- Annual fee. Some credit cards charge an annual fee. A credit card with no annual fee is a better deal because you can minimize the cost of having a credit card and carrying a balance. An annual fee on your credit card can negate the benefit of having a low interest rate. If a credit card has an annual fee, look for other perks that justify paying the fee.
- Other fees. Your credit card may charge fees for certain transactions. For example, you will incur a balance transfer fee if you transfer a balance or a cash advance fee if you take out a cash advance. You might also pay a foreign transaction fee if you make purchases in a currency other than Canadian dollars. Choose a card that doesn’t impose fees for any transactions you commonly make.
- Other perks. A low interest rate credit card may come with other perks like the ability to earn rewards on purchases, purchase or price protection, extended warranty, car rental insurance, and free access to your credit score. Pay close attention to extra credit card benefits, especially if you’re trying to decide between two similar credit cards.
Why might my credit card application be denied?
When you apply for a low interest rate credit card, the credit card issuer will look at your credit history and information on your credit card application to decide whether to approve your application and the interest rate to approve you for. Here are a few reasons that your credit card application might be denied.
- Less than excellent credit. Typically, only applicants with excellent credit — generally with credit scores 720 and above — are approved for low interest rate credit cards. If your credit score falls below the credit card issuer’s cutoff for that credit card, you may be approved but for a higher interest rate, or your application may be denied altogether.
- A recent late payment. A single late payment may not cause your credit score to drop out of the excellent range, especially if your credit history is otherwise spotless. However, your credit card application could be denied if you’ve been late within the past few months. After several months of making all your payments on time, the late payment will lose significance and you may be able get approved for a lower-rate card.
- High credit card balances. Credit card issuers look unfavorably on applicants with lots of outstanding debt. If your existing credit card balances are too high, especially compared to your credit limits, you application could be denied.
- Too many recent applications. Even if the applications don’t hurt your credit score, you could be turned down for a low interest rate credit card if you’ve applied for too many credit cards or loans recently. Space out your credit card applications so credit card issuers won’t get the impression that you’re taking on too much credit too soon.
- Low income. Credit card issuers have income standards for each credit card. If the income on your application doesn’t fit the credit card issuer’s criteria, you could be denied for the credit card.
Being denied isn’t personal. The credit card issuer may send a letter in the mail informing you of the reasons you were denied. This letter may include a free credit score or instructions for ordering a free copy of your credit report, if your credit history played a role in the decision to deny your credit card application.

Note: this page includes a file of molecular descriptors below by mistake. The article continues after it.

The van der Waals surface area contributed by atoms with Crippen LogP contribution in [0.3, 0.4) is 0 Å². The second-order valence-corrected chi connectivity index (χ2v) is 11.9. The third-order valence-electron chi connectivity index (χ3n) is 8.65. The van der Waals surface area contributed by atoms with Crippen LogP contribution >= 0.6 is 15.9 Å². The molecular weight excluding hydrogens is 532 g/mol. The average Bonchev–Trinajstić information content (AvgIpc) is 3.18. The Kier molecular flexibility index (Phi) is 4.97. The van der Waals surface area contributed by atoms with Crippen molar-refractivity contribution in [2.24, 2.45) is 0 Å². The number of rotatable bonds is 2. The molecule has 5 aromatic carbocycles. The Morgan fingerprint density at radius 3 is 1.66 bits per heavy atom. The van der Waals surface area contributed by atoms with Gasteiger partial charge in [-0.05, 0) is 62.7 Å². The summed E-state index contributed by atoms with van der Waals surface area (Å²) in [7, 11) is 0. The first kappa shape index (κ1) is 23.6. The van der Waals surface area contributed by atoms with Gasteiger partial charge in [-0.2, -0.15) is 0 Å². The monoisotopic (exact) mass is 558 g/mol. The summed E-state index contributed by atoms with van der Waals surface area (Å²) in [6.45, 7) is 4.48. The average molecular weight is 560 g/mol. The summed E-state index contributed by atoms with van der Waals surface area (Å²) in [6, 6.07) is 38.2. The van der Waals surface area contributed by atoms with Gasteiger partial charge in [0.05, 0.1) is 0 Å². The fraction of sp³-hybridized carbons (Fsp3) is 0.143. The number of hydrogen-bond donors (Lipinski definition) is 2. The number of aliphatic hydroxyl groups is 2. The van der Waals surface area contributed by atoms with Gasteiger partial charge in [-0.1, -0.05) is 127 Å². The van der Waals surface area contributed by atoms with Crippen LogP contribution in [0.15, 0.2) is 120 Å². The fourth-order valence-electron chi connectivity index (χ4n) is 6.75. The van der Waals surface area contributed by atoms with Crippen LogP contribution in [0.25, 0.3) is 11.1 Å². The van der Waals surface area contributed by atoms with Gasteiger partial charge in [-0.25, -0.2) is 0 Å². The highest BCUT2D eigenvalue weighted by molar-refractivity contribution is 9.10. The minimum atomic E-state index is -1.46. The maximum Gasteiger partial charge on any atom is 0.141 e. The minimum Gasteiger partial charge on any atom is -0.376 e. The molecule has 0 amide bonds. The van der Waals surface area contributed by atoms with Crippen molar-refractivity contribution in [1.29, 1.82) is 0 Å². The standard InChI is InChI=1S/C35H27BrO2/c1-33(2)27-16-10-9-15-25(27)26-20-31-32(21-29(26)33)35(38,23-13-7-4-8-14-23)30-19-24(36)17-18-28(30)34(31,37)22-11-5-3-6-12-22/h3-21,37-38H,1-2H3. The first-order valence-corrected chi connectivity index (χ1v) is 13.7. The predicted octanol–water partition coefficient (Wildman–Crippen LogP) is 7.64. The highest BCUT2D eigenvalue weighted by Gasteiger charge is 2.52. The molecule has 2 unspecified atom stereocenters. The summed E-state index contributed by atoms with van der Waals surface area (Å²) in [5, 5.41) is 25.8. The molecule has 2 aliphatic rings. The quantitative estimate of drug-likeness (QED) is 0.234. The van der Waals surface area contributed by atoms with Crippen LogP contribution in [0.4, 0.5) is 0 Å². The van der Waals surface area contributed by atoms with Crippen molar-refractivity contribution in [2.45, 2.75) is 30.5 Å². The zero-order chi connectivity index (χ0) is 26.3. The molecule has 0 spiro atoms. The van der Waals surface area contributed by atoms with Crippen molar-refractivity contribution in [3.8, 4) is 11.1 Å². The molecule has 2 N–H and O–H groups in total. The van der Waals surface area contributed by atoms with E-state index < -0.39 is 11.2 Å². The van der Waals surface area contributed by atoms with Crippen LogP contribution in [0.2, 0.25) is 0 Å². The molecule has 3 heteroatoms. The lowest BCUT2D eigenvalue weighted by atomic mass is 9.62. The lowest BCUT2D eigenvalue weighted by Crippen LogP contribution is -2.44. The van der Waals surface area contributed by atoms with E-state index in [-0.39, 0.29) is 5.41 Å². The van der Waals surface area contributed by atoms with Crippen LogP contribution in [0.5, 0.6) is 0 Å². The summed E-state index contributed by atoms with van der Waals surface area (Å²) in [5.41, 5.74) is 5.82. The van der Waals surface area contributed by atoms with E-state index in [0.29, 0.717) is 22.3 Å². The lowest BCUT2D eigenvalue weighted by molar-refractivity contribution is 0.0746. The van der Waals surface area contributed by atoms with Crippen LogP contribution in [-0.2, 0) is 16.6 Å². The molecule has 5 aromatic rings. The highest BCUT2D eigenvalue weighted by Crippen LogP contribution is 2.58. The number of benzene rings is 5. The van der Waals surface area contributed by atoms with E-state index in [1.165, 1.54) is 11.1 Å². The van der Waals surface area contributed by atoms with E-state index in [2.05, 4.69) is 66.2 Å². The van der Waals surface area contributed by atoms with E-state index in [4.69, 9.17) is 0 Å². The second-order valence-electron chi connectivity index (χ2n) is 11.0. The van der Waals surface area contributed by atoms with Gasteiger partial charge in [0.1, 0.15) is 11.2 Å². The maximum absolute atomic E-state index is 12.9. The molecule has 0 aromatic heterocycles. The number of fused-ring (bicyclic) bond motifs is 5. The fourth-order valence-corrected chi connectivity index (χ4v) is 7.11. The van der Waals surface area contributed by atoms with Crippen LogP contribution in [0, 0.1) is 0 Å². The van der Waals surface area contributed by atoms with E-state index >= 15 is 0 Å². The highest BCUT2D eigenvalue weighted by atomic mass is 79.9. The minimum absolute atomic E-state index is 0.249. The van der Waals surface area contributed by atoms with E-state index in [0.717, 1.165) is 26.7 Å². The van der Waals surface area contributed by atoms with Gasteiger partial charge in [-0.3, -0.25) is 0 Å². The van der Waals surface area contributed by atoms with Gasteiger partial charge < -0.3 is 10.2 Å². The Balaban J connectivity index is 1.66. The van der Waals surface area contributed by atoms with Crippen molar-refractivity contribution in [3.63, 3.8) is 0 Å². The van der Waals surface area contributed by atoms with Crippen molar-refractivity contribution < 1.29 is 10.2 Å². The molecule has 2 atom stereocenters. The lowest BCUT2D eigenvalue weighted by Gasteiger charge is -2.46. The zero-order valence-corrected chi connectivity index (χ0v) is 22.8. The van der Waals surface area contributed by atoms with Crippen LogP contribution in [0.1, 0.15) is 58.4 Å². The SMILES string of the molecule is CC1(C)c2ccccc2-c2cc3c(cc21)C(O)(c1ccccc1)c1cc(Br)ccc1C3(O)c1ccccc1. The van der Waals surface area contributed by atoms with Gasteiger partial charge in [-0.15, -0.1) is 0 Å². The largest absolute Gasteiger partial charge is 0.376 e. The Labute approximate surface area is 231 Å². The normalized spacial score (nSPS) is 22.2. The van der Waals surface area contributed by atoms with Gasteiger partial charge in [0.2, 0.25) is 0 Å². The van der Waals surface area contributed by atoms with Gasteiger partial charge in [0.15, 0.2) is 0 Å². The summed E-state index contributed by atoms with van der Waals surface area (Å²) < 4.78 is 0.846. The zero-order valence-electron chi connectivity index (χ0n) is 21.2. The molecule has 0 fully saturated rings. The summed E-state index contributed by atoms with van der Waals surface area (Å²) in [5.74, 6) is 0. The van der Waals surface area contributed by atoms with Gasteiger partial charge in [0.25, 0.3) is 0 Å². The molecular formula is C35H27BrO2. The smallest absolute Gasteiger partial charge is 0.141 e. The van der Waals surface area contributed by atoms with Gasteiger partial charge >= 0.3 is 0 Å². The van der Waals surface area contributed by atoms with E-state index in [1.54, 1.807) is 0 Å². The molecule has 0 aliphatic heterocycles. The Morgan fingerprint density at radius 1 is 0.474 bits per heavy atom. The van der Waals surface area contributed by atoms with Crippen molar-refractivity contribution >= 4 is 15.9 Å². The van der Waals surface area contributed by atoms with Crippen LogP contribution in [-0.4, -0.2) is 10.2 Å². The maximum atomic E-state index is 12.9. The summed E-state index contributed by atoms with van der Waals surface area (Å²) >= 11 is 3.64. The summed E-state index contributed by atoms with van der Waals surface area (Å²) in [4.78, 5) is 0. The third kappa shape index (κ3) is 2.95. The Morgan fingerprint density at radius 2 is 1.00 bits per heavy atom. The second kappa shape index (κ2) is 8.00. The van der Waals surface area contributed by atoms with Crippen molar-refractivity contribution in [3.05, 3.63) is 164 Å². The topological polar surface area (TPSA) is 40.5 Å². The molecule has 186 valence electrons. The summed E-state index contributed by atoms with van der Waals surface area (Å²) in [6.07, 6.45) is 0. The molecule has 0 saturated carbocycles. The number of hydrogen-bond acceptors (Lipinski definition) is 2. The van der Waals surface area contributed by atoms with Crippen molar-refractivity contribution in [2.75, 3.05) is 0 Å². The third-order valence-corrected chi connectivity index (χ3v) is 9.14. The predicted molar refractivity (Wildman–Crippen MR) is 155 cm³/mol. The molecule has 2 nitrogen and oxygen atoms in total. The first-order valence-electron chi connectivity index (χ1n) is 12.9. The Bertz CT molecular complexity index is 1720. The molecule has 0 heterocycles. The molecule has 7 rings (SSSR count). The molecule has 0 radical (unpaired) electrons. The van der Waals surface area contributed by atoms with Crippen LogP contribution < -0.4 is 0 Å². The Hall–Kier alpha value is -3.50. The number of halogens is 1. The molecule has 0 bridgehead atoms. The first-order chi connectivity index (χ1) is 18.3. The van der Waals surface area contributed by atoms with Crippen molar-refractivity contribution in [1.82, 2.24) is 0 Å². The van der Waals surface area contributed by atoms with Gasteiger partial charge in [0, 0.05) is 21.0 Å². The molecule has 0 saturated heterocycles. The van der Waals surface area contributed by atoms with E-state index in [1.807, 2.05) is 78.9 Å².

If you don’t qualify for a low interest rate credit card, you can still save money on interest by paying your balance in full each month. This allows you to completely avoid finance charges and interest on your balance.
Mistakes to avoid with low interest rate credit cards
A low interest rate credit card lowers the amount of interest you pay on outstanding credit card balances. But, if you’re not careful, you can still make mistakes that hurt your credit rating or get you into debt.
- Making only the minimum payment. Even though you have a low interest rate and your finance charges will be lower, it’s better to pay more than the minimum each month. You’ll pay off your balance faster, save money on interest, and free up available credit.
- Missing two payments in six months. If you miss two consecutive monthly payments, your credit card issuer will raise your interest rate to the penalty rate. The penalty rate is the highest interest rate on your credit card. Your minimum payment and finance charges will increase as a result. Your credit card issuer is required to lower your interest rate if you make six consecutive timely payments, but only for your existing balance. Depending on your credit card terms, any purchases you make after the penalty rate became effective may still receive the penalty rate.
- Confusing introductory rate and low interest rate. While an introductory rate is technically a low interest rate, credit cards with an introductory rate aren’t considered “low interest rate credit cards.” This is true even if the low introductory rate applies to purchases. A credit card with an introductory rate will only have a low interest rate for a limited amount of time. Once that period passes, the interest rate increases. On a low interest rate credit card, there is no time limit on the low interest rate.
- Taking out a cash advance. A cash advance is one of the most expensive types of credit card transactions. You’ll pay an ATM fee, a cash advance fee, and a higher interest rate. Plus, the interest on cash advances starts accruing right away. Only what you pay over the minimum will be applied to the higher rate cash advance.